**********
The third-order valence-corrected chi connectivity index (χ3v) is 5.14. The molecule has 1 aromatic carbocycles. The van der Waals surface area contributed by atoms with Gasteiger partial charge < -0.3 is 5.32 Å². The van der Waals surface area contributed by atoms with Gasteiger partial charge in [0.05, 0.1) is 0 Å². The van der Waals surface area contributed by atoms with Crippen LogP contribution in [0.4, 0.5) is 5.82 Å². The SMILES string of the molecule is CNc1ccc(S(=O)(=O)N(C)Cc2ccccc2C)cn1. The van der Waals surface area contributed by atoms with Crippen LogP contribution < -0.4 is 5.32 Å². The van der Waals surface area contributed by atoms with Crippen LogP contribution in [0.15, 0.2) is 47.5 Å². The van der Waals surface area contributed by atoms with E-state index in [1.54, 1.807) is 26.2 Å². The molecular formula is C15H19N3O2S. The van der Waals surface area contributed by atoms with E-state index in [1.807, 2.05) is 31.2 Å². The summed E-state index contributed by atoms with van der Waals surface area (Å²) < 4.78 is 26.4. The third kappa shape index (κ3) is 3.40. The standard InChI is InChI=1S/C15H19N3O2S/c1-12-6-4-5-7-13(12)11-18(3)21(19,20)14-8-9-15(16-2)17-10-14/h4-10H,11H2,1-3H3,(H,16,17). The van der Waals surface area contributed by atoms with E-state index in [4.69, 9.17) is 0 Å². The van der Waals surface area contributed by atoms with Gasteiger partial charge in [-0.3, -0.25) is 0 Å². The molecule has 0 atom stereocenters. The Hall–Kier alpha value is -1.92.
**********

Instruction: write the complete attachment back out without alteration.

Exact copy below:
The third-order valence-corrected chi connectivity index (χ3v) is 5.14. The molecule has 1 aromatic carbocycles. The van der Waals surface area contributed by atoms with Gasteiger partial charge < -0.3 is 5.32 Å². The van der Waals surface area contributed by atoms with Gasteiger partial charge in [0.05, 0.1) is 0 Å². The van der Waals surface area contributed by atoms with Crippen LogP contribution in [0.4, 0.5) is 5.82 Å². The SMILES string of the molecule is CNc1ccc(S(=O)(=O)N(C)Cc2ccccc2C)cn1. The van der Waals surface area contributed by atoms with Crippen LogP contribution < -0.4 is 5.32 Å². The van der Waals surface area contributed by atoms with Crippen LogP contribution in [0.15, 0.2) is 47.5 Å². The van der Waals surface area contributed by atoms with E-state index in [1.54, 1.807) is 26.2 Å². The molecular formula is C15H19N3O2S. The van der Waals surface area contributed by atoms with E-state index in [1.807, 2.05) is 31.2 Å². The summed E-state index contributed by atoms with van der Waals surface area (Å²) < 4.78 is 26.4. The third kappa shape index (κ3) is 3.40. The standard InChI is InChI=1S/C15H19N3O2S/c1-12-6-4-5-7-13(12)11-18(3)21(19,20)14-8-9-15(16-2)17-10-14/h4-10H,11H2,1-3H3,(H,16,17). The van der Waals surface area contributed by atoms with E-state index in [4.69, 9.17) is 0 Å². The van der Waals surface area contributed by atoms with Gasteiger partial charge in [-0.3, -0.25) is 0 Å². The molecule has 0 atom stereocenters. The Hall–Kier alpha value is -1.92.